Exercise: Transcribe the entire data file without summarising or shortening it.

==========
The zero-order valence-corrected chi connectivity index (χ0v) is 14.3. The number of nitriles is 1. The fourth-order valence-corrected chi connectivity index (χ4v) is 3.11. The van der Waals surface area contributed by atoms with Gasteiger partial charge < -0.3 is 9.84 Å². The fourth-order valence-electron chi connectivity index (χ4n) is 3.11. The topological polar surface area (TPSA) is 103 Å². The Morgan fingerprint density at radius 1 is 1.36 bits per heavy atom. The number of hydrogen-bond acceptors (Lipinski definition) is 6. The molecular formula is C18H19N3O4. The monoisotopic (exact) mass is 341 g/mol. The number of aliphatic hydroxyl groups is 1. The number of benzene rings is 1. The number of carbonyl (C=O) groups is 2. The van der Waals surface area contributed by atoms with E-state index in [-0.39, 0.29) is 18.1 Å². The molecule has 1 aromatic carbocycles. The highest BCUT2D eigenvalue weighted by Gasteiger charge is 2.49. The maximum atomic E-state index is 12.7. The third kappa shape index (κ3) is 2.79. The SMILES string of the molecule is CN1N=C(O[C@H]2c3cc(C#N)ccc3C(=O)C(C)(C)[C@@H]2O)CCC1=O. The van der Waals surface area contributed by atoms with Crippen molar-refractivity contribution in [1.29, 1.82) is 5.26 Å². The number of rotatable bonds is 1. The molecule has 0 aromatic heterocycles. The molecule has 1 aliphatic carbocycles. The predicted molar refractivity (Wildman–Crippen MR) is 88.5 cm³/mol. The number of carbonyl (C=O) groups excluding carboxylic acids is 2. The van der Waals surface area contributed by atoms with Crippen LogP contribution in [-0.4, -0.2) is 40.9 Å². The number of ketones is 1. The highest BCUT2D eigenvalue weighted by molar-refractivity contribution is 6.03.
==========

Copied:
The zero-order valence-corrected chi connectivity index (χ0v) is 14.3. The number of nitriles is 1. The fourth-order valence-corrected chi connectivity index (χ4v) is 3.11. The van der Waals surface area contributed by atoms with Gasteiger partial charge < -0.3 is 9.84 Å². The fourth-order valence-electron chi connectivity index (χ4n) is 3.11. The topological polar surface area (TPSA) is 103 Å². The Morgan fingerprint density at radius 1 is 1.36 bits per heavy atom. The number of hydrogen-bond acceptors (Lipinski definition) is 6. The molecular formula is C18H19N3O4. The monoisotopic (exact) mass is 341 g/mol. The number of aliphatic hydroxyl groups is 1. The number of benzene rings is 1. The number of carbonyl (C=O) groups is 2. The van der Waals surface area contributed by atoms with E-state index in [-0.39, 0.29) is 18.1 Å². The molecule has 1 aromatic carbocycles. The highest BCUT2D eigenvalue weighted by Gasteiger charge is 2.49. The maximum atomic E-state index is 12.7. The third kappa shape index (κ3) is 2.79. The SMILES string of the molecule is CN1N=C(O[C@H]2c3cc(C#N)ccc3C(=O)C(C)(C)[C@@H]2O)CCC1=O. The van der Waals surface area contributed by atoms with Crippen molar-refractivity contribution in [1.29, 1.82) is 5.26 Å². The number of rotatable bonds is 1. The molecule has 0 aromatic heterocycles. The molecule has 1 aliphatic carbocycles. The predicted molar refractivity (Wildman–Crippen MR) is 88.5 cm³/mol. The number of carbonyl (C=O) groups excluding carboxylic acids is 2. The van der Waals surface area contributed by atoms with Crippen LogP contribution in [-0.4, -0.2) is 40.9 Å². The number of ketones is 1. The highest BCUT2D eigenvalue weighted by molar-refractivity contribution is 6.03.